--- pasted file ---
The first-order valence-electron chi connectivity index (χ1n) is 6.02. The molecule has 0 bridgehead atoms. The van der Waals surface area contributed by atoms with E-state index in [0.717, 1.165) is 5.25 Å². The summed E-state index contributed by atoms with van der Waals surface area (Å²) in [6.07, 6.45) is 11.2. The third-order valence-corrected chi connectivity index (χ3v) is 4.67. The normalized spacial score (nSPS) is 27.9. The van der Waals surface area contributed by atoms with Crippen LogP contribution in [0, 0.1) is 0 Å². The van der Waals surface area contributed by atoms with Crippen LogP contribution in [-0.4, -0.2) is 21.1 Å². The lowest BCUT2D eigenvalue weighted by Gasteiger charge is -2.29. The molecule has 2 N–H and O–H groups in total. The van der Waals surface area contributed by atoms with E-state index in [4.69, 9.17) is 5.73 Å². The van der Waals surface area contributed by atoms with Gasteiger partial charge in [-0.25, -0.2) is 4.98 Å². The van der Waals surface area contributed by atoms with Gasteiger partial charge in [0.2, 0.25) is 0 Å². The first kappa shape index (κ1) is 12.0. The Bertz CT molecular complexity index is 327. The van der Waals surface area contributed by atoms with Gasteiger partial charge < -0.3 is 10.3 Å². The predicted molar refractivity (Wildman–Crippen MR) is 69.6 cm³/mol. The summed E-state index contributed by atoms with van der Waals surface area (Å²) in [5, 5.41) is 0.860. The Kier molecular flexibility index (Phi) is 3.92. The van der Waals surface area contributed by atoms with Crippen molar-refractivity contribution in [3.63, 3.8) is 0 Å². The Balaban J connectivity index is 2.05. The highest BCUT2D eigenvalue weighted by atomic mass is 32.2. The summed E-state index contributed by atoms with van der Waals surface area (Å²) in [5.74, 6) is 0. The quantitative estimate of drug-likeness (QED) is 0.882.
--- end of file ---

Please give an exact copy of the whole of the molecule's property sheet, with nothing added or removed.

The first-order valence-electron chi connectivity index (χ1n) is 6.02. The molecule has 0 bridgehead atoms. The van der Waals surface area contributed by atoms with E-state index in [0.717, 1.165) is 5.25 Å². The summed E-state index contributed by atoms with van der Waals surface area (Å²) in [6.07, 6.45) is 11.2. The third-order valence-corrected chi connectivity index (χ3v) is 4.67. The normalized spacial score (nSPS) is 27.9. The van der Waals surface area contributed by atoms with Crippen LogP contribution in [0, 0.1) is 0 Å². The van der Waals surface area contributed by atoms with Crippen LogP contribution in [-0.4, -0.2) is 21.1 Å². The lowest BCUT2D eigenvalue weighted by Gasteiger charge is -2.29. The molecule has 2 N–H and O–H groups in total. The van der Waals surface area contributed by atoms with E-state index in [4.69, 9.17) is 5.73 Å². The van der Waals surface area contributed by atoms with Gasteiger partial charge in [-0.25, -0.2) is 4.98 Å². The van der Waals surface area contributed by atoms with Gasteiger partial charge in [0.2, 0.25) is 0 Å². The first kappa shape index (κ1) is 12.0. The Bertz CT molecular complexity index is 327. The van der Waals surface area contributed by atoms with Gasteiger partial charge < -0.3 is 10.3 Å². The predicted molar refractivity (Wildman–Crippen MR) is 69.6 cm³/mol. The summed E-state index contributed by atoms with van der Waals surface area (Å²) in [5, 5.41) is 0.860. The Kier molecular flexibility index (Phi) is 3.92. The van der Waals surface area contributed by atoms with Crippen molar-refractivity contribution in [3.63, 3.8) is 0 Å². The Balaban J connectivity index is 2.05. The highest BCUT2D eigenvalue weighted by atomic mass is 32.2. The summed E-state index contributed by atoms with van der Waals surface area (Å²) in [5.74, 6) is 0. The quantitative estimate of drug-likeness (QED) is 0.882.